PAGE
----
Because fate is kind, instead of the Pontiac I had budgeted for I was issued a red mustang convertible for the couple days I was to be on my own.
I've never driven a convertible. I usually don't even like to drive with the windows down....too many hair issues. But I had an insanely good time with this silly car.
First of all, I must say that, though I like to drive fast, Maui is not the place to get a muscle car in the hopes of really opening it up and zooming along at top speed. I'd say the average speed I ended up driving my Mustang was about 25 mph. This speed restriction, however, did not diminish my enjoyment of this fine car, because, while I was driving quite slow, I was also driving on the Hana Highway.
Now, if you've never been to Maui, you probably have no reason to know about the Hana Highway. I didn't. Not until I started planning my trip did I hear about this “really curvy” road between Kahului and Hana. To describe it best, I will say only this - I like to drive fast, I was driving a Mustang convertible, and I drove between 15 and 25 mph on this road. It's not that I didn't want to drive faster, it's just that I couldn't. The road has a tight hairpin turn every quarter mile or so, and when there isn't a turn, there is a section of one lane road on which you usually have to play chicken with another tourist who is not paying attention to the road signs or the width of their own rented mustang. I think that because of my 3 days on the west side of Maui that I might actually be ready to try my hand at qualifing for the Grand Prix of Monaco. It was fantastic. It did, however, make it impossible for me to pretend that I was not a tourist. I earned my fair share of scowls from the Hana locals. I will probably never actually own a red convertible, but, for the trip, it was splendid.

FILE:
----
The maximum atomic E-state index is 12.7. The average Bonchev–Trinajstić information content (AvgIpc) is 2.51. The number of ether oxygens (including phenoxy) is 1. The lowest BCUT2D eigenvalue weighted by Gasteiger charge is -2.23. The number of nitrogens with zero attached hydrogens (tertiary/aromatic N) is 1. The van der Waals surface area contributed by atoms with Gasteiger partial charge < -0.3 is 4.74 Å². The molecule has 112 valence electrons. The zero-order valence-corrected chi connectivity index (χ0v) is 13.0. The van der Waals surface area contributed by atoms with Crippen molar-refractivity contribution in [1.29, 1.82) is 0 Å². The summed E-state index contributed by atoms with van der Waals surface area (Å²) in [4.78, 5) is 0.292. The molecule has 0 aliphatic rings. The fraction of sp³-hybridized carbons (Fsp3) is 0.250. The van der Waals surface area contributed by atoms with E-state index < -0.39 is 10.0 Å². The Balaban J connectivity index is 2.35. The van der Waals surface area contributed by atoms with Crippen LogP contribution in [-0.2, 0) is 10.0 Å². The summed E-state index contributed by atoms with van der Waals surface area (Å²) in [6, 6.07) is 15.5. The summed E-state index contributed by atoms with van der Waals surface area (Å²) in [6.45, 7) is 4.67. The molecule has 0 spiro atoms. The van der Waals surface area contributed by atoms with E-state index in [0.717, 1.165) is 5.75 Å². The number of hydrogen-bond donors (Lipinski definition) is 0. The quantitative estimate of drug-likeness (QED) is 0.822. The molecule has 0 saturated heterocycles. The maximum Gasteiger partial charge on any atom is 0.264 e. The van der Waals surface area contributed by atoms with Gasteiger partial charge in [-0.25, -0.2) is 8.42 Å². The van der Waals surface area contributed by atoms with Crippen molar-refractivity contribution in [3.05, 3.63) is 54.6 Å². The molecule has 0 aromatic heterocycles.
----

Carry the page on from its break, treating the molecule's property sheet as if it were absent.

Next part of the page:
THE SUN - The day before I was to leave for Maui, I looked at the weather forecast.
Rain all week, it said.
Crap, I said.
So when I stepped off the airplane and saw dark clouds in the sky, I was not surprised.
And when I was driving to Kipahulu to find my host for the week and it started raining, I was also not surprised.
And I am, after all, used to the rain. I must step in here and say that although it did rain, the rain in Hawaii is not like the rain in Washington. Perhaps this is something that should have been obvious to me. However, I found I quite enjoyed hiking in the rain in Hawaii. It was warm enough that a short rain shower and a little cloud cover were enjoyable and refreshing, not bone chilling and depressing. So, essentially, I had no problem with the rain.